One year later… How are agents coping 12 months into the pandemic?
It has been one year since the COVID-19 pandemic turned the world — and the travel industry in Canada — upside down. After a rollercoaster 12 months of rebooking trips (and then rebooking them yet again), adapting to ever-changing regulations and travel restrictions, and facing mounting commission recalls, it’s been nothing short of an incredibly challenging time for the travel industry. In spite of the hardship, travel advisors have persevered. Here’s a look at four notable agents who are ready to usher in a new era of travel.
Chasing the adventure
How’s this for a bold move? Although she started her education beforehand, Meredith Eudovic became a travel advisor in the middle of the pandemic.
From working on cruise ships to running experiential trips for students abroad, travel had always been a huge part of her life, so in April of 2020 Eudovic reached out to Andrea Nadon and the Frontliners Travel Group, to find out more about what it takes to become a home-based agent.
“I honestly feel like this has been the best time to jump right into the industry. With minimal travel bookings during COVID, it has given me the time to really focus on learning the industry, complete training and specialist courses and develop my business, without any added pressure,” says Eudovic, the Adventure Planner behind Chasing Adventures Travel. “This has really given me the chance to learn and grow as a travel agent very quickly.”
As a new agent, Eudovic says the pandemic has forced her to find ways to engage with potential clients on social media and build up a level of trust so that when the floodgates open, she will have a host of travellers who are comfortable and ready to book.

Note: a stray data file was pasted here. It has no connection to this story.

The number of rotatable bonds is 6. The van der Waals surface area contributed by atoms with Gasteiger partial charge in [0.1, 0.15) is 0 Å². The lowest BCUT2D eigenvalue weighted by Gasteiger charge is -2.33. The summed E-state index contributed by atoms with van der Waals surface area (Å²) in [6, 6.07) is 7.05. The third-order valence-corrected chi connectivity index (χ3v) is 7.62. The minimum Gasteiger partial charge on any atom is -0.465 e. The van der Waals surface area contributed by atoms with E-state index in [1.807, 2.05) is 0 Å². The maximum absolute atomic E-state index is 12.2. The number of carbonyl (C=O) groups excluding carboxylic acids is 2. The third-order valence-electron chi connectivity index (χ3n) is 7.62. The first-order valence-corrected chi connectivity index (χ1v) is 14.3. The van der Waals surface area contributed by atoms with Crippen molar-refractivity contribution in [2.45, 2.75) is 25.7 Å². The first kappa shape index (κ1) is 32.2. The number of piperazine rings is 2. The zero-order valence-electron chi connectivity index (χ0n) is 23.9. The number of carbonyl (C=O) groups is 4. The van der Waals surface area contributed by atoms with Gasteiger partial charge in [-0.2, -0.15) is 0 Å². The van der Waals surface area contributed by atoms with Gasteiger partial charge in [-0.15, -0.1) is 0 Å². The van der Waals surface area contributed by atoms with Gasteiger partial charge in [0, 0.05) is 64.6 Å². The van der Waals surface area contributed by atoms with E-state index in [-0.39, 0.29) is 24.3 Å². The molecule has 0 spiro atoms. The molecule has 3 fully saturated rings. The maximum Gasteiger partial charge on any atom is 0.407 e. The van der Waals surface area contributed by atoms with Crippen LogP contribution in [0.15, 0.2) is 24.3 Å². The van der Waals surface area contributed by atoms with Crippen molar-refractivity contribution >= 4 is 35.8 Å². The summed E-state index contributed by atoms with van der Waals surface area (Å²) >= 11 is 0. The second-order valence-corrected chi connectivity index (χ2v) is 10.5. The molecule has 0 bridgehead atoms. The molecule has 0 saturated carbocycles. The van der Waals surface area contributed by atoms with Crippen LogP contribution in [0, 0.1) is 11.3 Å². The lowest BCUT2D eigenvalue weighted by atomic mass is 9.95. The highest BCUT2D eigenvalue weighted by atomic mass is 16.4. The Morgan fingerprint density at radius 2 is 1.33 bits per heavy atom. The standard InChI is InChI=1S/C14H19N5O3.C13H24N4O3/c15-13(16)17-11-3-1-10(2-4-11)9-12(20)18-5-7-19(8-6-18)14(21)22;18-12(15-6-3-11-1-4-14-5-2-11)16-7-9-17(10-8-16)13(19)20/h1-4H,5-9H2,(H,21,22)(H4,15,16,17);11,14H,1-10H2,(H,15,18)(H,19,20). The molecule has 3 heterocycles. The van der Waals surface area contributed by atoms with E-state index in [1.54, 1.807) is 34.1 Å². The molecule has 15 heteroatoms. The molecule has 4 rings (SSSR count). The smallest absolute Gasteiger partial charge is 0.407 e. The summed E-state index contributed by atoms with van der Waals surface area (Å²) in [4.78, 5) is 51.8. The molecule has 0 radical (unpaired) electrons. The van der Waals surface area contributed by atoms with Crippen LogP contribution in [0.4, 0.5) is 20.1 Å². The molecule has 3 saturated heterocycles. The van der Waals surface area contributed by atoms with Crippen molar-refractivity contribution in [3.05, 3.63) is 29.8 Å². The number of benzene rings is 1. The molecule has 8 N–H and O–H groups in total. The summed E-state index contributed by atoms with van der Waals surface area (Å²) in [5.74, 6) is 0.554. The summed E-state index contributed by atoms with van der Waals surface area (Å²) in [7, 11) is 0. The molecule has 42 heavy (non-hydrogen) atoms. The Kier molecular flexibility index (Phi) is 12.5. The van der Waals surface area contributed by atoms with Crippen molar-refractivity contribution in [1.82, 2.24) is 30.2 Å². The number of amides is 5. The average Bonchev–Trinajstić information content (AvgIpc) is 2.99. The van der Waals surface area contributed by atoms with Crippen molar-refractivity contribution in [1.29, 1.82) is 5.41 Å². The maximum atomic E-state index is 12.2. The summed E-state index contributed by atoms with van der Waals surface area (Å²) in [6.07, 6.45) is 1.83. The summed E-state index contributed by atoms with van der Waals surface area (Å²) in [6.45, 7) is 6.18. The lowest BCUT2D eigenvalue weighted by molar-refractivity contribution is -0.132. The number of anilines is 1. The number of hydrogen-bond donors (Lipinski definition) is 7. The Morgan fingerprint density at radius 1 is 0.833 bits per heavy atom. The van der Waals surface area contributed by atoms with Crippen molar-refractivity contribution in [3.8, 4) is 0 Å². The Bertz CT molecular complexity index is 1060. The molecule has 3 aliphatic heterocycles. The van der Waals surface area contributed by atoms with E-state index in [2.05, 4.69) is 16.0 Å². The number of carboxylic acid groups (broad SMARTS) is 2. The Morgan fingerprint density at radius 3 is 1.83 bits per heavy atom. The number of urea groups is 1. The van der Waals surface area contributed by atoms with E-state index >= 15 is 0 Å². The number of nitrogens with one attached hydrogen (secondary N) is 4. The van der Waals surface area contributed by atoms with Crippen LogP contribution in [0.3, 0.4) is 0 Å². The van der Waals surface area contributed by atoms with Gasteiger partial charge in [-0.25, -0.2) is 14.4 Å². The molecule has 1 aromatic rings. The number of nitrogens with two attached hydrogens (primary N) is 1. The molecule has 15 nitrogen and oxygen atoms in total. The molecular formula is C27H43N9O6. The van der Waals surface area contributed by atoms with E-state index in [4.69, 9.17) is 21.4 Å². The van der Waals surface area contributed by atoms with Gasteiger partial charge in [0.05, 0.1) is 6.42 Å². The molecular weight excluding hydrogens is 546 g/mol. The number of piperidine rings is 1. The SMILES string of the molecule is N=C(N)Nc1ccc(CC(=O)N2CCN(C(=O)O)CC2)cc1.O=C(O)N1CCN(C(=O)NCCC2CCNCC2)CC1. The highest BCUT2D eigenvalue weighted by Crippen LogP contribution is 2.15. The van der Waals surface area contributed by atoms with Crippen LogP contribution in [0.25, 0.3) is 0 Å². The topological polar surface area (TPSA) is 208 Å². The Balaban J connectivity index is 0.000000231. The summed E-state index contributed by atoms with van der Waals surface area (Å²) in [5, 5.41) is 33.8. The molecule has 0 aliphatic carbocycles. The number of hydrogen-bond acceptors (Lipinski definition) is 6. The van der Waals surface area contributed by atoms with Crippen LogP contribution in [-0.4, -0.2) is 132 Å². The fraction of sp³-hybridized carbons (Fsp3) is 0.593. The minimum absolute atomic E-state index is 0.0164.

“This has taken creativity, as instead of simply trying to sell, I’ve really learned how to engage, be vulnerable and connect in order to keep people dreaming of travel,” she says. “I’ve also focused a lot more on local adventures.”
Looking ahead, Eudovic says her outlook for the recovery of the travel industry is bright.
“People will always want to travel, to explore both locally and abroad, and that is not going to change,” she says. “While it may take a little longer for that to happen than we hoped for, progress is happening in regards to recovery and people will recognize the value and expertise of using a travel agent moving forward. I also hope that when travel re-bounds, people will travel more mindfully, so that their travel has a positive impact on local communities and on the fragile world we live in.”
Cruising into new bookings
For Pat Probert and Mary de Almeida of Bob Family Travel with TravelOnly, the future is looking pretty positive again. In the past two weeks, they’ve secured almost 40 clients on Uniworld Boutique River Cruises’ newly renovated S. S. Beatrice for May 2022, travelling the Danube river from Bucharest to Budapest.
“All clients went for the higher end cabins including taking every suite that was available on the ship and this really opened our eyes to what clients are willing to spend,” Probert says. “We also had another group book Uniworld’s new S. S. Antoinette doing Castles Along the Rhine for May 2022, which is also another great itinerary. We currently have a group of 16 more pax looking to book into this group now.”